The Boeing 787 Dreamliner is the most recent major new aircraft design from Boeing, and the manufacturer’s most fuel-efficient plane. I have never had the pleasure of being passenger on one of these, but the design is certainly very modern. Composite materials are widely used in the aircraft, which is key to the plane’s fuel efficiency and explains the popularity of the plane. With more than 800 orders in the books, Boeing was also on a good track to break even commercially.
Then, on January 16 the FAA grounded all 787, following a number of technical problems. Earlier, the Japanese airlines ANA and JAL had already suspended all 787 flights, which was a significant signal because combined these two airlines operate almost half of the 787 delivered to date. Aside from a number of other technical issues such as a fuel leak, a key reason to ground the entire fleet has been two incidences where the back-up batteries overcharged and overheated such that there was the danger of fire on board. But how big a deal are these battery incidents? [...]
For the past weeks this blog has been more quiet than usual. Mostly, I was busy with a number of projects, including the co-organisation of a Nature Conference – ‘Frontiers in Electronic Materials: Correlation Effects and Memristive Phenomena‘. The conference took place in Aachen/Germany, and was organized in collaboration with the Jülich-Aachen Research Alliance (JARA) formed by the RWTH Aachen University and the Helmholtz research centre in Jülich – who did a great job in getting this meeting off the ground. Rainer Waser in particular dedicated a tremendous amount of work to the conference. And with close to 600 attendees, the popularity of the conference certainly exceeded all our expectations.
I do not intend to summarize all the interesting talks at the conference here. Instead, I like to focus on two aspects that I think contributed in particular to the success of the conference, and that could be of interest also to those that couldn’t attend the meeting. They’re related to the scope of the conference and its organisation. [...]
Henry Petroski is an engineer who has written extensively about his profession. So it is no surprise that over the past decades he has amassed a broad range of facts on engineering, some of which while certainly interesting may not fit into the usual books. For example, did you know that hard hats were first worn during the construction of the Hoover Dam? Or that for the construction of the latter about 2.5 million cubic metres of concrete were used?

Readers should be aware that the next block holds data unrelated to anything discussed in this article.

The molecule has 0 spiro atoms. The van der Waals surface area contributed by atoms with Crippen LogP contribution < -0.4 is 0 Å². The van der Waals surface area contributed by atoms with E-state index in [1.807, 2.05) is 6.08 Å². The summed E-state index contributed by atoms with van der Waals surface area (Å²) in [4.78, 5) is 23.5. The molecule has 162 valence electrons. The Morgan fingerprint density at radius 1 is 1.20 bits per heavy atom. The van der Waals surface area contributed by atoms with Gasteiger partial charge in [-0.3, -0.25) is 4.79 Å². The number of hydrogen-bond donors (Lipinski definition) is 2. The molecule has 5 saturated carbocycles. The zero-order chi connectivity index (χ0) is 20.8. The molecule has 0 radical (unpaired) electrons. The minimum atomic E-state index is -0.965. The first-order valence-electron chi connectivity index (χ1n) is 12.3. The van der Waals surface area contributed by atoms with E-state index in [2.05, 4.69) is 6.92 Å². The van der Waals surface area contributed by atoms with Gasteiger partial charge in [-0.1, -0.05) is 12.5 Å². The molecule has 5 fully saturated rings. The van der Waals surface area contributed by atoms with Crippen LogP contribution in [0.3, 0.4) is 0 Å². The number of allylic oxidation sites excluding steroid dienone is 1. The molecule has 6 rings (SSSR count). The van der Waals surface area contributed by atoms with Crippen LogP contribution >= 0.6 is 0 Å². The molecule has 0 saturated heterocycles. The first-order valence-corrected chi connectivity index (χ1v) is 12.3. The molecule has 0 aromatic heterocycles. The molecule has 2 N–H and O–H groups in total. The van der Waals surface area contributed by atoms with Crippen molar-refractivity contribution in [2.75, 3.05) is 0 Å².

Well, as with so many other facts, Wikipedia would also give you the answer to these questions. But that’s not the point. What Petroski has now done is to collect and curate interesting facts related engineering, and published them in alphabetical order as “An Engineer’s Alphabet“.
There are plenty of gems to discover in the book. Many of them I would never have thought to even look up on the internet without being prompted, and in that respect the book is inspiring. I certainly enjoyed browsing through the text. Written by an American professor, it is more American Dream than Steampunk in character, although to be fair Isambard Brunel does appear in eight different entries. Herbert Hoover thirteen times. Robert Noyce only once, in passing.
The best way to go about reading this book is simply do flip through it and to read here and there. Or, to use the indispensable index at the end. Indeed, if £18.99 or $21.99 should be a bit too much of an expense it might make sense to consider the various ebook options, with the highly useful possibility of searching the book. On the Kindle or the Nook prices are about half of the hardcover ones. It doesn’t seem to be available on iBooks. Either way, if you love engineering and are interested in broadening in particular your historic knowledge of the profession, this book might be for you.
Petroski, Henry. An Engineer’s Alphabet. Cambridge University Press, 2011. 268 pages. ISBN: 9781107015067. $21.99 / £18.99